Aptly named, the “Skills Obstacle Course” is just one of the many interactive exercises which the OECD has designed to generate in-depth and structured discussions among highly diverse stakeholders – drawn from businesses, trade unions, education institutions and student associations – together with broad inter-ministerial teams responsible for various facets of national skills policy. Nourished by compa…

Students at the centre: promoting effective evaluation and assessment in Northern Ireland

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by Claire Shewbridge
Analyst, Early Childhood and Schools Division, Directorate for Education and Skills

“Students do not want to be ‘passive objects’ of evaluation and assessment, they want to be actively involved”. When we heard the representative of the European School Student Unions say this at a conference in April, we smiled. We had just returned from eight days in Northern Ireland where we’d been really impressed with how much students knew about their assessment. Of course, we only got the chance to visit a few schools, but although each school had a distinct approach to assessment, they all shared a commitment to getting the students involved.

As explored in a new OECD report on evaluation and assessment policies in Northern Ireland, current policy, together with the curriculum, promotes the engagement of students in their own evaluation by encouraging them to talk about, review and make improvements to their work, as well as to ask questions and to respond to others’ points …

Are the Chinese cheating in PISA or are we cheating ourselves?

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by Andreas Schleicher
Deputy Director for Education and Skills and Special Advisor on Education Policy to the OECD's Secretary General


Whenever an American or European wins an Olympic gold medal, we cheer them as heroes. When a Chinese does, the first reflex seems to be that they must have been doping; or if that’s taking it too far, that it must have been the result of inhumane training.

There seem to be parallels to this in education. Only hours after results from the latest PISA assessment showed Shanghai’s school system leading the field, Time magazine concluded the Chinese must have been cheating. They didn't bother to read the PISA 2012 Technical Background Annex, which shows there was no cheating, whatsoever, involved. Nor did they speak with the experts who had drawn the samples or with the international auditors who had carefully reviewed and validated the sample for Shanghai and those of other countries.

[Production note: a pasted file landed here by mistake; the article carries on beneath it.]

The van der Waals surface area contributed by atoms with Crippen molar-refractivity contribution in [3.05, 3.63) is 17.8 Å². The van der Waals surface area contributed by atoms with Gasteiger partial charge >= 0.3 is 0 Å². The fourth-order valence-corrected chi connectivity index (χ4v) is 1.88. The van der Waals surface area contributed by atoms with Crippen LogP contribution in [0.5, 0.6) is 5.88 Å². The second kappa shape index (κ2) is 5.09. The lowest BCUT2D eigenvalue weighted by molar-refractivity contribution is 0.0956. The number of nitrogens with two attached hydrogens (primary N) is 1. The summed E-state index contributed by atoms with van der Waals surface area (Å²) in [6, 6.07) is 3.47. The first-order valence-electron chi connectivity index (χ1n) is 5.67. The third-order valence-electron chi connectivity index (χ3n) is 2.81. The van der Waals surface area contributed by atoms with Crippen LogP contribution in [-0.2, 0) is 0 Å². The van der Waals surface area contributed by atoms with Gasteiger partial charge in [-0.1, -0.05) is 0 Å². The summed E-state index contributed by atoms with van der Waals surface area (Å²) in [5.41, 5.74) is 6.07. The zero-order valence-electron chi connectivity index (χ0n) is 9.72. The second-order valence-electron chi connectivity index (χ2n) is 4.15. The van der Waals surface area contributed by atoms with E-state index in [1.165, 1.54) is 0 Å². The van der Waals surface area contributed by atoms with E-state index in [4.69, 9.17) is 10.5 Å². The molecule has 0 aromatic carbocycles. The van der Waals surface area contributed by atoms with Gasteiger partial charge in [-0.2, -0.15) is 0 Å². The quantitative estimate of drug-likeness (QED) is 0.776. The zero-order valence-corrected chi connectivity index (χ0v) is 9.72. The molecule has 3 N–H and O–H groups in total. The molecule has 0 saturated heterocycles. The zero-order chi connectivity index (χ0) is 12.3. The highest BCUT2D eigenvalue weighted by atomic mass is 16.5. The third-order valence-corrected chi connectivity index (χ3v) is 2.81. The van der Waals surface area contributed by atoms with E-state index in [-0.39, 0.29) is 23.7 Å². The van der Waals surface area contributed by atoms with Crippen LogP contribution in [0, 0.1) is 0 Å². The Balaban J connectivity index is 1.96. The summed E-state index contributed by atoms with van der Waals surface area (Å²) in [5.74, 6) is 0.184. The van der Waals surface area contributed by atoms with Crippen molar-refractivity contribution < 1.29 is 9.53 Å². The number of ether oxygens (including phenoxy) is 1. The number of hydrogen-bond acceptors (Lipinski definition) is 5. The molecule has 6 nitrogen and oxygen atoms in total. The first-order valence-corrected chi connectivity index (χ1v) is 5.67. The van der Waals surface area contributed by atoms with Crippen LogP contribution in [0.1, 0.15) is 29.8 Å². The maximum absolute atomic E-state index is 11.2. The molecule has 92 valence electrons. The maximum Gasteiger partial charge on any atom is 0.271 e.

Others were quick to suggest that resident internal migrants m…

What we learn from the PISA 2012 results

by Andreas Schleicher
Deputy Director for Education and Skills and Special Advisor on Education Policy to the OECD's Secretary General

International comparisons are never easy and they aren’t perfect. But PISA shows what is possible in education, and it helps countries see themselves in the mirror of the education opportunities and results delivered by the world’s leaders in education. Even those who claim that the relative standing of countries in PISA mainly reflects social and cultural factors must now concede that improvement in education is possible. In mathematics, countries like Brazil, Mexico, Tunisia and Turkey rose from the bottom; Italy, Portugal and the Russian Federation advanced to the OECD average or close to it; Germany and Poland rose from average to good; and Shanghai-China and Singapore have moved from good to great. Indeed, of the 65 participating countries, 40 saw improvement in at least one of PISA’s three subject areas. These countries did not change their cu…